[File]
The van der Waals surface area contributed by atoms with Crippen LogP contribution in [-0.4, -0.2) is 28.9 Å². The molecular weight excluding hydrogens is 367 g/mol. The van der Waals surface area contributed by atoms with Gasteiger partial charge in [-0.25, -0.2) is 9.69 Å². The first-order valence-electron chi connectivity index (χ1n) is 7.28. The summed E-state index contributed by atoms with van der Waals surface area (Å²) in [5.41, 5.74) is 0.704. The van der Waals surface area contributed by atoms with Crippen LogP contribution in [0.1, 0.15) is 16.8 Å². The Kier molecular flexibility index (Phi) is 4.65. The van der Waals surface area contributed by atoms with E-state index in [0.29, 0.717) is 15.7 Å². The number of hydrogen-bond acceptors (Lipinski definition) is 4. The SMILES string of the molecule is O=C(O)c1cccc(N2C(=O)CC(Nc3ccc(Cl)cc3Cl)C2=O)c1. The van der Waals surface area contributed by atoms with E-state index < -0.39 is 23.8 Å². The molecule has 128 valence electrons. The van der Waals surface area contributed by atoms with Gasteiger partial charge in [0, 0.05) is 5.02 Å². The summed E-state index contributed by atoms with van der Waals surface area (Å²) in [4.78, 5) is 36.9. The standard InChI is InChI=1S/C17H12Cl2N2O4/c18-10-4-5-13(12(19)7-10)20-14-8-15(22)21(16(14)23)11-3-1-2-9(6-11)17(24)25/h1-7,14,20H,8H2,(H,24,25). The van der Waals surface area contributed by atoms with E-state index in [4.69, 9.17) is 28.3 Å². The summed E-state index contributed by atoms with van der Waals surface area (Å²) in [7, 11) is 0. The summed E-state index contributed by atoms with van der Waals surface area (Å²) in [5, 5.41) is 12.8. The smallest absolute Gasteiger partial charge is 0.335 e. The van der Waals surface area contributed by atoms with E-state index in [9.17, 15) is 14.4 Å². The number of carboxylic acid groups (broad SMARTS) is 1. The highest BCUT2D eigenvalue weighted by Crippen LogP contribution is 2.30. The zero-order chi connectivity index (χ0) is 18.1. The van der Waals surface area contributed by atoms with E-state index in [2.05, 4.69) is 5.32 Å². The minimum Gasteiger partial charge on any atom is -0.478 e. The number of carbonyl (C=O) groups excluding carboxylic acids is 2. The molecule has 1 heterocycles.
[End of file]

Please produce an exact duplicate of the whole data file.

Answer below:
The van der Waals surface area contributed by atoms with Crippen LogP contribution in [-0.4, -0.2) is 28.9 Å². The molecular weight excluding hydrogens is 367 g/mol. The van der Waals surface area contributed by atoms with Gasteiger partial charge in [-0.25, -0.2) is 9.69 Å². The first-order valence-electron chi connectivity index (χ1n) is 7.28. The summed E-state index contributed by atoms with van der Waals surface area (Å²) in [5.41, 5.74) is 0.704. The van der Waals surface area contributed by atoms with Crippen LogP contribution in [0.1, 0.15) is 16.8 Å². The Kier molecular flexibility index (Phi) is 4.65. The van der Waals surface area contributed by atoms with E-state index in [0.29, 0.717) is 15.7 Å². The number of hydrogen-bond acceptors (Lipinski definition) is 4. The SMILES string of the molecule is O=C(O)c1cccc(N2C(=O)CC(Nc3ccc(Cl)cc3Cl)C2=O)c1. The van der Waals surface area contributed by atoms with E-state index < -0.39 is 23.8 Å². The molecule has 128 valence electrons. The van der Waals surface area contributed by atoms with Gasteiger partial charge in [0, 0.05) is 5.02 Å². The summed E-state index contributed by atoms with van der Waals surface area (Å²) in [4.78, 5) is 36.9. The standard InChI is InChI=1S/C17H12Cl2N2O4/c18-10-4-5-13(12(19)7-10)20-14-8-15(22)21(16(14)23)11-3-1-2-9(6-11)17(24)25/h1-7,14,20H,8H2,(H,24,25). The van der Waals surface area contributed by atoms with E-state index in [4.69, 9.17) is 28.3 Å². The summed E-state index contributed by atoms with van der Waals surface area (Å²) in [7, 11) is 0. The summed E-state index contributed by atoms with van der Waals surface area (Å²) in [5, 5.41) is 12.8. The smallest absolute Gasteiger partial charge is 0.335 e. The van der Waals surface area contributed by atoms with E-state index in [9.17, 15) is 14.4 Å². The number of carboxylic acid groups (broad SMARTS) is 1. The highest BCUT2D eigenvalue weighted by Crippen LogP contribution is 2.30. The zero-order chi connectivity index (χ0) is 18.1. The van der Waals surface area contributed by atoms with E-state index in [2.05, 4.69) is 5.32 Å². The minimum Gasteiger partial charge on any atom is -0.478 e. The number of carbonyl (C=O) groups excluding carboxylic acids is 2. The molecule has 1 heterocycles.